The LACW is comprised of individual members and members of its federated organizations which include women's groups, service clubs and volunteer organizations. The president of each federated organization is named a vice-president of the LACW executive and has a single vote. The executive of the LACW also includes a president, an executive vice-president and elected and appointed officers who hold positions such as treasurer, secretary, registrar and standing committee officers.
The LACW is part of a hierarchical organization of Councils of Women, answering to the Provincial Council of Women of Ontario (PCWO) and the National Council of Women of Canada (NCWC). The NCWC is a member of the International Council of Women (ICW).
Throughout its history, the LACW has held regular meetings and organized events to encourage political engagement, educate the public on various issues of importance to women, raise funds and promote culture and heritage. In addition to this, the LACW has been active in lobbying the municipal, provincial and federal governments. As a member of the PCWO and the NCWC, the LACW proposed resolutions which were debated, voted on and formalized into briefs which were submitted annually to the provincial and federal governments.

Western's Caucus on Women's Issues

  • Corporate body
  • 1980 -

Western's Caucus on Women's Issues was formed in 1980 to promote and safeguard the interests of women at the University of Western Ontario and its affiliates. Its objectives are: (1) to cultivate a sense of community among women at the university, (2) to encourage the integration of findings from feminist research into curricula at UWO and its affiliates and (3) to promote a work environment that facilitates the full professional development of all women employed at UWO and its affiliates.
The Caucus held lecture series, sponsored a women's studies essay award and hosted a brown bag lunch series to foster discussion. The group also produced several documentaries about the experiences of women and minority groups in post-secondary institutions including Breaking the Trust (1986), The Chilly Climate (1991), Backlash to Change (1996) and Voices of Diversity (2008).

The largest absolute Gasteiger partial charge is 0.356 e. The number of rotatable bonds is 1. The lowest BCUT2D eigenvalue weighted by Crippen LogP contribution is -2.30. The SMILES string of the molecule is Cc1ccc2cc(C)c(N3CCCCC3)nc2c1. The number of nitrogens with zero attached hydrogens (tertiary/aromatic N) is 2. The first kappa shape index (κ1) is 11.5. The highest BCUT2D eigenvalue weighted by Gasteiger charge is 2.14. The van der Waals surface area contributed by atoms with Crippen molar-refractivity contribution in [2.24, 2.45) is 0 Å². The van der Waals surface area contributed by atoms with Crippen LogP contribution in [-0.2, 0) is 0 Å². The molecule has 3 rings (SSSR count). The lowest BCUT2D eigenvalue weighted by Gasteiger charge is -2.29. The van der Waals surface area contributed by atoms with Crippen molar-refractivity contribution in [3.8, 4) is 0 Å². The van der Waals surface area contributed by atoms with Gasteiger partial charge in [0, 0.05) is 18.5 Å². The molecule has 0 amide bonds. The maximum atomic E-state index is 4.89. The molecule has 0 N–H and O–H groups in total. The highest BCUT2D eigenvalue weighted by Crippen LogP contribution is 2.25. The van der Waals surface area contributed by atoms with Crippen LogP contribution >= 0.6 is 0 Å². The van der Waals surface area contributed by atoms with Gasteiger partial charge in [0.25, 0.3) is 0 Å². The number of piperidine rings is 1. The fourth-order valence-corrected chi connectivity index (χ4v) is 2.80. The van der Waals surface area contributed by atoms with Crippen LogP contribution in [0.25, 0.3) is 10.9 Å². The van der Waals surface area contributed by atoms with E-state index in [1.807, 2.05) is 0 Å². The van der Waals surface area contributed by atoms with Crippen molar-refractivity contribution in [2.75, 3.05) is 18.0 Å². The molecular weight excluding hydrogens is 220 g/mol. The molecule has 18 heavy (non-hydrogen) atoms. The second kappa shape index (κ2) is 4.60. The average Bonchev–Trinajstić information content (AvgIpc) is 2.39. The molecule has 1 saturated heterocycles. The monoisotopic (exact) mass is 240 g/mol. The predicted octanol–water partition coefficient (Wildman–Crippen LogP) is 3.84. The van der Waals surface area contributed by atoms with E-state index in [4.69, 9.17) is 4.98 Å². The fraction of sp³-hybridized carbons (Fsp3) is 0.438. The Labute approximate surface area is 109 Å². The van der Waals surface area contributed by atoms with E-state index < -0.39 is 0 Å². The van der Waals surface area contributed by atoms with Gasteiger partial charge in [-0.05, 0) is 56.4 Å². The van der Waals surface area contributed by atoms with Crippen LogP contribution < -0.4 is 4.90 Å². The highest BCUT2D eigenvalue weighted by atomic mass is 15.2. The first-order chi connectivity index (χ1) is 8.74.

In addition to this, the Caucus mobilized its membership around issues of importance to women, forming committees to address particular issues and to ensure that women would have meaningful input into initiatives undertaken by the university. The Caucus gave recommendations on the university's sexual harassment policy and race relations policy, submitted proposals for affirmative action/ employment equity and gave input during the university's strategic planning process.
The Women's Studies Committee of the Caucus on Women's Issues raised awareness about courses focused on women and ensured that library holdings supported women's studies. The committee compiled the “Directory of Women's Studies Courses” which, in the absence of a formal women's studies program, identified courses which fell into the realm of women's studies - courses which previously had not been identified as such. In 1981, courses identified as “women's studies” were offered for the first time.
The Caucus actively promoted employment equity (previously known as affirmative action) at Western, submitting in 1982 a brief on the status of women that contained a proposal for affirmative action. In 1986 Western received the Ontario government's employment equity award and in response to this, Constance Backhouse released the report, “Women faculty at UWO: reflections on the employment equity award.” Constance Backhouse researched the history of women at Western extensively in writing this report and conducted additional research on women at Western for the U.W.O. law archives and in preparation for celebrations marking 100 years of women at Western.